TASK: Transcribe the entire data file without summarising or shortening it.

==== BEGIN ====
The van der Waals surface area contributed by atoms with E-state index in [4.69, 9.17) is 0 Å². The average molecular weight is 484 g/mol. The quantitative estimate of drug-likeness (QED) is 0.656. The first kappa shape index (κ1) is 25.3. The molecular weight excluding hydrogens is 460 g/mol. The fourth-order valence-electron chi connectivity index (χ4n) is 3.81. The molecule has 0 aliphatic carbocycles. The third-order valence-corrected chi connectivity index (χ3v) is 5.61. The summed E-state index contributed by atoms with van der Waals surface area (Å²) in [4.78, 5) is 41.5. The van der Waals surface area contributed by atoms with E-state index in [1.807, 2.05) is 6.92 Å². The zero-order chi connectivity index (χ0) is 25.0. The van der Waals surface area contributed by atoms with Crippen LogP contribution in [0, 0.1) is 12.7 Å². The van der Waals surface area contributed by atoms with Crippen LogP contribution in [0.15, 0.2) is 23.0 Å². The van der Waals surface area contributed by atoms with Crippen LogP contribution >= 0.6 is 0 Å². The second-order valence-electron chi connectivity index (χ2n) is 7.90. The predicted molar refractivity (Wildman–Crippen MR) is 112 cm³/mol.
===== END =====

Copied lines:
The van der Waals surface area contributed by atoms with E-state index in [4.69, 9.17) is 0 Å². The average molecular weight is 484 g/mol. The quantitative estimate of drug-likeness (QED) is 0.656. The first kappa shape index (κ1) is 25.3. The molecular weight excluding hydrogens is 460 g/mol. The fourth-order valence-electron chi connectivity index (χ4n) is 3.81. The molecule has 0 aliphatic carbocycles. The third-order valence-corrected chi connectivity index (χ3v) is 5.61. The summed E-state index contributed by atoms with van der Waals surface area (Å²) in [4.78, 5) is 41.5. The van der Waals surface area contributed by atoms with E-state index in [1.807, 2.05) is 6.92 Å². The zero-order chi connectivity index (χ0) is 25.0. The van der Waals surface area contributed by atoms with Crippen LogP contribution in [0, 0.1) is 12.7 Å². The van der Waals surface area contributed by atoms with Crippen LogP contribution in [0.15, 0.2) is 23.0 Å². The van der Waals surface area contributed by atoms with Crippen LogP contribution >= 0.6 is 0 Å². The second-order valence-electron chi connectivity index (χ2n) is 7.90. The predicted molar refractivity (Wildman–Crippen MR) is 112 cm³/mol.